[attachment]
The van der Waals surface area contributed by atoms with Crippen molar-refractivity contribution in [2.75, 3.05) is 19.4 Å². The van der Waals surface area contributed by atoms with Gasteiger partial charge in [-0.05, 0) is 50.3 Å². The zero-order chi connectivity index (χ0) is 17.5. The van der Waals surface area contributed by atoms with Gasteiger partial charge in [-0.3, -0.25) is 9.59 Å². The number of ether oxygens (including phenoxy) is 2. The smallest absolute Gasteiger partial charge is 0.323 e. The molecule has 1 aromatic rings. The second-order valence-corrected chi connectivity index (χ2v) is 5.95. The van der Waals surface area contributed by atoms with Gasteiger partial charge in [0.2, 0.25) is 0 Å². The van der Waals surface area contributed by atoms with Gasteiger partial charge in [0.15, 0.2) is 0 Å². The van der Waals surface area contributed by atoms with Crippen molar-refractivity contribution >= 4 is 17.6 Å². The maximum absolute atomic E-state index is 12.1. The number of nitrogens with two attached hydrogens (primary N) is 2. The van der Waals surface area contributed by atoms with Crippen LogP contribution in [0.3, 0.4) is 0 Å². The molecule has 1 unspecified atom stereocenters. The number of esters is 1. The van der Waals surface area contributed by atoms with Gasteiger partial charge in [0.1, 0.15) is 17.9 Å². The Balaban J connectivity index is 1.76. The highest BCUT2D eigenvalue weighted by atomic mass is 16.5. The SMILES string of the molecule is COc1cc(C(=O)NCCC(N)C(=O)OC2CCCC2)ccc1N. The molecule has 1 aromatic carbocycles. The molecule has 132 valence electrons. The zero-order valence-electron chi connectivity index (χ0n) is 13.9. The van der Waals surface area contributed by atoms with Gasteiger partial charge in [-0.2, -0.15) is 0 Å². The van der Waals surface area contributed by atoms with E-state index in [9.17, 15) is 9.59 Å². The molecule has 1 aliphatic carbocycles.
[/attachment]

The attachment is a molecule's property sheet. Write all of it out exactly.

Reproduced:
The van der Waals surface area contributed by atoms with Crippen molar-refractivity contribution in [2.75, 3.05) is 19.4 Å². The van der Waals surface area contributed by atoms with Gasteiger partial charge in [-0.05, 0) is 50.3 Å². The zero-order chi connectivity index (χ0) is 17.5. The van der Waals surface area contributed by atoms with Gasteiger partial charge in [-0.3, -0.25) is 9.59 Å². The number of ether oxygens (including phenoxy) is 2. The smallest absolute Gasteiger partial charge is 0.323 e. The molecule has 1 aromatic rings. The second-order valence-corrected chi connectivity index (χ2v) is 5.95. The van der Waals surface area contributed by atoms with Gasteiger partial charge in [0.2, 0.25) is 0 Å². The van der Waals surface area contributed by atoms with Gasteiger partial charge in [0.15, 0.2) is 0 Å². The van der Waals surface area contributed by atoms with Crippen molar-refractivity contribution >= 4 is 17.6 Å². The maximum absolute atomic E-state index is 12.1. The number of nitrogens with two attached hydrogens (primary N) is 2. The van der Waals surface area contributed by atoms with Crippen LogP contribution in [0.3, 0.4) is 0 Å². The molecule has 1 unspecified atom stereocenters. The number of esters is 1. The van der Waals surface area contributed by atoms with Gasteiger partial charge in [0.1, 0.15) is 17.9 Å². The Balaban J connectivity index is 1.76. The highest BCUT2D eigenvalue weighted by atomic mass is 16.5. The SMILES string of the molecule is COc1cc(C(=O)NCCC(N)C(=O)OC2CCCC2)ccc1N. The molecule has 1 aromatic carbocycles. The molecule has 132 valence electrons. The zero-order valence-electron chi connectivity index (χ0n) is 13.9. The van der Waals surface area contributed by atoms with Gasteiger partial charge in [-0.2, -0.15) is 0 Å². The van der Waals surface area contributed by atoms with E-state index in [9.17, 15) is 9.59 Å². The molecule has 1 aliphatic carbocycles.